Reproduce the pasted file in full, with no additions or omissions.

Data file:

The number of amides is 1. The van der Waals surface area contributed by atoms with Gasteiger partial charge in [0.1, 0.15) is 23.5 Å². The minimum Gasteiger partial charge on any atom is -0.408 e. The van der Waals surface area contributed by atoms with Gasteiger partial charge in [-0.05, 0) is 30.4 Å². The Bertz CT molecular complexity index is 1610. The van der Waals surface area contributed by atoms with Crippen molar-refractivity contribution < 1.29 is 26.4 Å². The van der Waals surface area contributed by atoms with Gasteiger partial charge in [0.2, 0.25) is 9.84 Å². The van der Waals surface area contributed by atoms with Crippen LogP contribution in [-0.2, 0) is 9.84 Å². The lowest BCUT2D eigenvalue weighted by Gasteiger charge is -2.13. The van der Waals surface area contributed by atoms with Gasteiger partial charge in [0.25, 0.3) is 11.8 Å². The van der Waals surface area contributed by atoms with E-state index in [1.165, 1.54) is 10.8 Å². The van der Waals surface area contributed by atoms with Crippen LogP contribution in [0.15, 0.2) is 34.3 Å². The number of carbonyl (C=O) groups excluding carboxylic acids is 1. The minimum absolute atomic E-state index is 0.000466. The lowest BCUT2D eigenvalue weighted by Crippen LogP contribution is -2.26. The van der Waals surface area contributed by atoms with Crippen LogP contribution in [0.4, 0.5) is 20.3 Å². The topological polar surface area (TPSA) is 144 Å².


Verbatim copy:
The number of amides is 1. The van der Waals surface area contributed by atoms with Gasteiger partial charge in [0.1, 0.15) is 23.5 Å². The minimum Gasteiger partial charge on any atom is -0.408 e. The van der Waals surface area contributed by atoms with Gasteiger partial charge in [-0.05, 0) is 30.4 Å². The Bertz CT molecular complexity index is 1610. The van der Waals surface area contributed by atoms with Crippen molar-refractivity contribution < 1.29 is 26.4 Å². The van der Waals surface area contributed by atoms with Gasteiger partial charge in [0.2, 0.25) is 9.84 Å². The van der Waals surface area contributed by atoms with Crippen LogP contribution in [-0.2, 0) is 9.84 Å². The lowest BCUT2D eigenvalue weighted by Gasteiger charge is -2.13. The van der Waals surface area contributed by atoms with Gasteiger partial charge in [0.25, 0.3) is 11.8 Å². The van der Waals surface area contributed by atoms with E-state index in [1.165, 1.54) is 10.8 Å². The van der Waals surface area contributed by atoms with Crippen LogP contribution in [0.15, 0.2) is 34.3 Å². The number of carbonyl (C=O) groups excluding carboxylic acids is 1. The minimum absolute atomic E-state index is 0.000466. The lowest BCUT2D eigenvalue weighted by Crippen LogP contribution is -2.26. The van der Waals surface area contributed by atoms with Crippen LogP contribution in [0.4, 0.5) is 20.3 Å². The topological polar surface area (TPSA) is 144 Å².